A conceptual and graphical method for converging multisubject behavioral observational data into a single process indicator

William Griffin

Research output: Contribution to journalArticle

7 Scopus citations

Abstract

Typically, in observational research, each behavior of a subject is assigned a code that represents theoretically relevant and contextually sensitive events. These discrete behavioral acts are then strung together to denote a process. With multiple interactants, the investigator has two choices: ignore subject interdependence and analyze as if the data strings are discrete, or treat the strings as interdependent and create a summary index that represents the combined codes across subjects. This article illustrates a method of combining discrete within-subjects behavioral indicators into behavior-specific domains and then conglomerating the disparate domain strings across subjects in such a way that the aggregate reflects the observed process. This aggregation is represented by a coordination index, expressed as either interactant disparity or coherence. Also, animation and visualization methods are presented that illustrate how social processes can be modeled by using either the coordination index or the separate domain values.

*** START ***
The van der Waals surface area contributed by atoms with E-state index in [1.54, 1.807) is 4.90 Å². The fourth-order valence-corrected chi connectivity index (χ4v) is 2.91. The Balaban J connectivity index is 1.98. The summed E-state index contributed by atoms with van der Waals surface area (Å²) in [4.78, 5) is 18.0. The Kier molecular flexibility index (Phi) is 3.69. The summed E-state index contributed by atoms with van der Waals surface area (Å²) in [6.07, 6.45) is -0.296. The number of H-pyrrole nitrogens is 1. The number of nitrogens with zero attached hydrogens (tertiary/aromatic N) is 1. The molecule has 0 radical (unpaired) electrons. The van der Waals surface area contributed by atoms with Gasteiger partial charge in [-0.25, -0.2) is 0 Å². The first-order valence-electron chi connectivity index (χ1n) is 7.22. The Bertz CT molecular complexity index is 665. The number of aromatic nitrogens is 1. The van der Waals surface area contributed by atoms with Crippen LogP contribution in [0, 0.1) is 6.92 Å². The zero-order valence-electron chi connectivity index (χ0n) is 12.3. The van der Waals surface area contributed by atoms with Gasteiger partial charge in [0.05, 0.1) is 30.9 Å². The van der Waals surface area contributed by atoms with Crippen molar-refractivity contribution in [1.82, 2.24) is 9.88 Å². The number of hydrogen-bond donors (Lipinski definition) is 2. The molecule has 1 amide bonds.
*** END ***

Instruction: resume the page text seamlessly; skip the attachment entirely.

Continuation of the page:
Original languageEnglish (US)
Pages (from-to)120-133
Number of pages14
JournalBehavior Research Methods, Instruments, and Computers
Volume32
Issue number1
DOIs
StatePublished - Feb 2000

ASJC Scopus subject areas

  • Experimental and Cognitive Psychology
  • Psychology (miscellaneous)
  • Psychology(all)

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